I totally agree with ya riva. Thats evident here in the 'states. Considering the massive numbers of Filipinos in America--we're the 2nd largest asian minority in the state's as there are almost 2.5 million of us here--second only to the Chinese Americans. To the point tho--there are thousands upon thousands of Filipinos in the US medical field--either as Physicians, registered nurses, physical therapists, pharmacists, nursing aides etc. As a medical extern for my local podiatrist---many of the other physicians that work in the hospital i volunteer at is a filipino or the doctors there know of a filipino physician or filipino nurse. The hospital where my mom works at---the entire ICU/ intensive care unit floor is dominated by filipina nurses and physicians---who are considered 'crucial medical care providers here in the united states'. Imagine if all the Fil-Am med workers decided not to go to work?

Talk about a medical nightmare, lol.

Thats one thing I really admire about our people---we give so much to our host country---sacrifice so much for our kids and our grandchildren and manage to give back a couple of hundreds of dollars or thousands of dollars a month back to the philippines to help family and friends. The big heart of the Filipino--and his hard working, proud nature---

No other people is as noble as the Filipino.

Ligalig-Mike

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Re: World-class Filipinos
« Reply #5 on: July 13, 2007, 09:56:41 PM »

No other people is as noble as the Filipino.

Long live, Onic!

Lorenzo

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Re: World-class Filipinos
« Reply #6 on: July 14, 2007, 10:04:31 AM »
Long Live you, sir! For making this site!!!


Salut ko nimo, hah! hahaha  :P

babhe

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Re: World-class Filipinos
« Reply #7 on: July 14, 2007, 09:12:04 PM »
believed pud ko ning aho ig-agaw ba maajo man diay pud mo english....
uy ang akong lolo sa buhi pa hagtik kajog english Doy Bran,tiaw ba giingnan kog...put in ur coconut shell bank,wa ko kasabot unsay bout nya pasabot ana,grade1 pko ana pud...
Sus btaw perteng paita jud sa ato uy,ang ako anak si Lianne gabayad ug taxes sa pinas paggawas namu bisan gamay pa wapa gatrabaho,
barato ang sweldo mahal ang palitonon,

Ligalig-Mike

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Re: World-class Filipinos
« Reply #8 on: July 14, 2007, 09:24:56 PM »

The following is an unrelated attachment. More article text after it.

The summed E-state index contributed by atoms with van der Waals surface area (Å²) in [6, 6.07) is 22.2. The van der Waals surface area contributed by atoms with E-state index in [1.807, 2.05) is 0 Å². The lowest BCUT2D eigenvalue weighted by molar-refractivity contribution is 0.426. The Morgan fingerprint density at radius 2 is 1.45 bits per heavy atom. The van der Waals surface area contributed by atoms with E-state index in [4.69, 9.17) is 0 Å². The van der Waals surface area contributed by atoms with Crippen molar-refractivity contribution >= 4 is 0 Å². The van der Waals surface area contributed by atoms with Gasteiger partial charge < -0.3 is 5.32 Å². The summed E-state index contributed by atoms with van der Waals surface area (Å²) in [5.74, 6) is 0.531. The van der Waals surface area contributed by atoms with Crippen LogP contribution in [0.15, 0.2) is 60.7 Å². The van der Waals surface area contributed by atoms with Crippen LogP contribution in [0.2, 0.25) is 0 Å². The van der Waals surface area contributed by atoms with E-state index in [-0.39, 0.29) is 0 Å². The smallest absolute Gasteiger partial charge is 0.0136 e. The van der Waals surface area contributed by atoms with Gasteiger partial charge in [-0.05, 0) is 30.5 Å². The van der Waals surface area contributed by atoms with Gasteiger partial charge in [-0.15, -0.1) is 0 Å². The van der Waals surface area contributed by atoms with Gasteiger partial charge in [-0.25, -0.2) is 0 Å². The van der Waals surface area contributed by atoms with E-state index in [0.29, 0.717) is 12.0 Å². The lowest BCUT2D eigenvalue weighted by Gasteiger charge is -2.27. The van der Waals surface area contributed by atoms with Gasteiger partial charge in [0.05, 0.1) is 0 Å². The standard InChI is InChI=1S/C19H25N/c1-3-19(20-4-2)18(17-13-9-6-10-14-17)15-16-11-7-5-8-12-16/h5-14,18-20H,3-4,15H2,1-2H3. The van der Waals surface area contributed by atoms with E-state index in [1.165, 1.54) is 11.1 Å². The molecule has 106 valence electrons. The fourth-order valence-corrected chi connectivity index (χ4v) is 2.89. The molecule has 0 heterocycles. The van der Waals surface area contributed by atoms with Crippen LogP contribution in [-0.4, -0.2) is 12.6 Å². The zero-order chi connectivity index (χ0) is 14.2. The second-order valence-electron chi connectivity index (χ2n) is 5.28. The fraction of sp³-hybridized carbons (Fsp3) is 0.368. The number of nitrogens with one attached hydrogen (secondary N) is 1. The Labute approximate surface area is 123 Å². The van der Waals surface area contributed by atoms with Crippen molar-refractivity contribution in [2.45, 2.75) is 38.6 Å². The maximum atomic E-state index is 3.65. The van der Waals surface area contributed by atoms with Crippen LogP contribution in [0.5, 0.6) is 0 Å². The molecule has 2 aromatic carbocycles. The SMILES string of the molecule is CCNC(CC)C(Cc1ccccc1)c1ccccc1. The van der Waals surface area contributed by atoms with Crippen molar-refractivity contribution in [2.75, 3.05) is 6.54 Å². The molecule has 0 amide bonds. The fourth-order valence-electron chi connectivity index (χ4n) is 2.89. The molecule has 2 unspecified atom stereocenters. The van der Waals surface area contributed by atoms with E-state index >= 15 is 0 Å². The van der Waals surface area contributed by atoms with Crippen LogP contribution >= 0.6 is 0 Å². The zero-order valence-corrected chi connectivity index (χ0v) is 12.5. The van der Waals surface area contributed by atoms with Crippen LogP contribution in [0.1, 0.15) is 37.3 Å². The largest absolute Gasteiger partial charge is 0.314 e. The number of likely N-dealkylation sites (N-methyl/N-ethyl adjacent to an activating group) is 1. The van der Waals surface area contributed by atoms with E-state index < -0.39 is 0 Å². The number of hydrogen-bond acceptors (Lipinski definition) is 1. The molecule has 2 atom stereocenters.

Onic, never call me Sir kay dili pa ko myembro sa "Circulo de Boholano."  :D

Mike is more than enough.  :)

Macky Ferniz

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Re: World-class Filipinos
« Reply #9 on: July 17, 2007, 10:19:07 PM »

Hey, this gives me a big IDEA. Why not we assign a day called OFW Day and all of us will not go to work, no matter what.... This will show the world of our strength and our importance....united, we are powerful.... Once the world will realize this power, we can walk with head up high and respect....

Mike, you decide which day and we will spread this to all OFW.... Yes, lets show them our power.... and the world will kneal before us...
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Ligalig-Mike

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Re: World-class Filipinos
« Reply #10 on: July 17, 2007, 10:45:43 PM »

Macky, I disagree. A day without reporting to work is considered AWOL. One Filipino who loses job abroad means tens of families will run out of food on their tables.

There are many ways we can show our power to the world.

By excelling in our workplace is alone a powerful testimony that we are different from the rest of humanity.

Read: Despite mass info dissemination, the absentee voting is but a failure. Only less than 2 or 3 percent of the more than 9 million Filipinos abroad did participate in a simple electoral exercise.

Lorenzo

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Re: World-class Filipinos
« Reply #11 on: July 17, 2007, 11:18:42 PM »
I totally agree with Mike. Instead of being negative in showing the significance of the Filipinos in our global society, why not just cooperate in our said specialized fields?

Filipinos are known to be hard working, dependable, patient, hard to anger and quick to forgive here in the United States. Do you know what my physicians say to me whenever I go to my preceptorships in the hospital? They always ask "Are you Filipino?" and after answering 'Yes, sir or Yes, ma'am', they always respond in a proverbial: "Ah, another Filipino doctor". The nursing staff that I work with in my time at the hospital are usually headed by Filipina nurses or--there is always that one PARTICULAR Filipina nurse that is the favorite of patients because of his/her intelligence and caregiving abilities.